|About the Book|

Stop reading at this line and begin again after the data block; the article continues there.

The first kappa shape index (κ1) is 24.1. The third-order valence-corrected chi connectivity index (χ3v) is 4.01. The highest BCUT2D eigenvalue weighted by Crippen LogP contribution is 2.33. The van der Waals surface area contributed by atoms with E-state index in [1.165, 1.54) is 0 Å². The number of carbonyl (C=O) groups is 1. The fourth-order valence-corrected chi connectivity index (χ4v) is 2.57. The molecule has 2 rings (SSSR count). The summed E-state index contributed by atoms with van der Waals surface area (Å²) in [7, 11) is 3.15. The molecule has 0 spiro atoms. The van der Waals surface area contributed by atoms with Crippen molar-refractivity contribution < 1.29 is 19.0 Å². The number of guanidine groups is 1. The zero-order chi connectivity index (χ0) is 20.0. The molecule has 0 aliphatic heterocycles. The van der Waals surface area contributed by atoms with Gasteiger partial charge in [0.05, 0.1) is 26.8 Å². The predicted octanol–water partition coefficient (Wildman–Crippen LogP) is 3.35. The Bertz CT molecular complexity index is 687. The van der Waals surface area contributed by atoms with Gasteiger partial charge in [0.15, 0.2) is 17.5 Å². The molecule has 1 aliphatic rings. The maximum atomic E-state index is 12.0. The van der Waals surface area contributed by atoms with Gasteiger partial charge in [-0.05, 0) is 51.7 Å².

From the ancient beginnings of Western legal tradition, law has been conceived as traversed by a fundamental tension between power (will) and reason. This volume examines the tension between these two poles, ratio and voluntas in modern law. Part I focuses on three instructive phases in the history of the laws ratio. Part II examines the way legal scholarship, especially doctrinal research (legal dogmatics), can and should contribute to the laws coherence. Part III explores the role of constitutional law in managing the tension between laws voluntas and ratio. The final chapter discusses the implications the growth of transnational law may have on the relationship between ratio and voluntas. The study builds on the views of the distinctive features of the ideal-typical mature modern legal system as presented in the authors previous work, Critical Legal Positivism (Ashgate 2002).